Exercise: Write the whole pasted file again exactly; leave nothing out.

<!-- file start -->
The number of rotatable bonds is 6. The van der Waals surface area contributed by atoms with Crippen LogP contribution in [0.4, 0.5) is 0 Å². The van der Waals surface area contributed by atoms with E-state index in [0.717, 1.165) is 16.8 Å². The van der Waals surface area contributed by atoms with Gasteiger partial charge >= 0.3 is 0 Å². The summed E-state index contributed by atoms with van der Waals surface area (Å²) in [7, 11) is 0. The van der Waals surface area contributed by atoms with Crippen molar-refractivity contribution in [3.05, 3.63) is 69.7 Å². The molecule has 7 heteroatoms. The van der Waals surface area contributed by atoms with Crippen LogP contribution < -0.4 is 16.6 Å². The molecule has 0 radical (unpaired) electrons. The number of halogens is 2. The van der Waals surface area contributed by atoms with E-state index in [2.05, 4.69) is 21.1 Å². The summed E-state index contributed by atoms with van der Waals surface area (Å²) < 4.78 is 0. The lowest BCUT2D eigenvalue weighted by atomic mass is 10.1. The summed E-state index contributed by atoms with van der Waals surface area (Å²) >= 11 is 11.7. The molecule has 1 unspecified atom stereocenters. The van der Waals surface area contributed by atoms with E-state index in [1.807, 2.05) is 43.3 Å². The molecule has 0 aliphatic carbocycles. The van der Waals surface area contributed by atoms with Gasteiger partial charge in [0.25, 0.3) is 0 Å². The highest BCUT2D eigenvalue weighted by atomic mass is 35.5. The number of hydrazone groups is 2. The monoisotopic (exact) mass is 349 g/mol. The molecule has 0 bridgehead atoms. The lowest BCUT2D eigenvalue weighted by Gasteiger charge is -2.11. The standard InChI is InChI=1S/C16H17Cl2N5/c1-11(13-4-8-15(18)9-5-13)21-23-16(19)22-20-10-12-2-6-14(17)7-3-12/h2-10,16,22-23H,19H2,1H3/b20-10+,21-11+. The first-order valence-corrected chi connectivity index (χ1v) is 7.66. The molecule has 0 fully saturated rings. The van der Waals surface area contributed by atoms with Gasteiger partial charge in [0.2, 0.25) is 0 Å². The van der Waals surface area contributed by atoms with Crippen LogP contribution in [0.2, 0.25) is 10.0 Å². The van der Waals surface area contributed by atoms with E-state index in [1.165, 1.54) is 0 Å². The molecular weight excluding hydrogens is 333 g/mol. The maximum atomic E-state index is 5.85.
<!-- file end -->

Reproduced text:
The number of rotatable bonds is 6. The van der Waals surface area contributed by atoms with Crippen LogP contribution in [0.4, 0.5) is 0 Å². The van der Waals surface area contributed by atoms with E-state index in [0.717, 1.165) is 16.8 Å². The van der Waals surface area contributed by atoms with Gasteiger partial charge >= 0.3 is 0 Å². The summed E-state index contributed by atoms with van der Waals surface area (Å²) in [7, 11) is 0. The van der Waals surface area contributed by atoms with Crippen molar-refractivity contribution in [3.05, 3.63) is 69.7 Å². The molecule has 7 heteroatoms. The van der Waals surface area contributed by atoms with Crippen LogP contribution < -0.4 is 16.6 Å². The molecule has 0 radical (unpaired) electrons. The number of halogens is 2. The van der Waals surface area contributed by atoms with E-state index in [2.05, 4.69) is 21.1 Å². The summed E-state index contributed by atoms with van der Waals surface area (Å²) < 4.78 is 0. The lowest BCUT2D eigenvalue weighted by atomic mass is 10.1. The summed E-state index contributed by atoms with van der Waals surface area (Å²) >= 11 is 11.7. The molecule has 1 unspecified atom stereocenters. The van der Waals surface area contributed by atoms with E-state index in [1.807, 2.05) is 43.3 Å². The molecule has 0 aliphatic carbocycles. The van der Waals surface area contributed by atoms with Gasteiger partial charge in [0.25, 0.3) is 0 Å². The highest BCUT2D eigenvalue weighted by atomic mass is 35.5. The number of hydrazone groups is 2. The monoisotopic (exact) mass is 349 g/mol. The molecule has 0 bridgehead atoms. The lowest BCUT2D eigenvalue weighted by Gasteiger charge is -2.11. The standard InChI is InChI=1S/C16H17Cl2N5/c1-11(13-4-8-15(18)9-5-13)21-23-16(19)22-20-10-12-2-6-14(17)7-3-12/h2-10,16,22-23H,19H2,1H3/b20-10+,21-11+. The first-order valence-corrected chi connectivity index (χ1v) is 7.66. The molecule has 0 fully saturated rings. The van der Waals surface area contributed by atoms with Gasteiger partial charge in [0.2, 0.25) is 0 Å². The van der Waals surface area contributed by atoms with Crippen LogP contribution in [0.2, 0.25) is 10.0 Å². The van der Waals surface area contributed by atoms with E-state index in [1.165, 1.54) is 0 Å². The molecular weight excluding hydrogens is 333 g/mol. The maximum atomic E-state index is 5.85.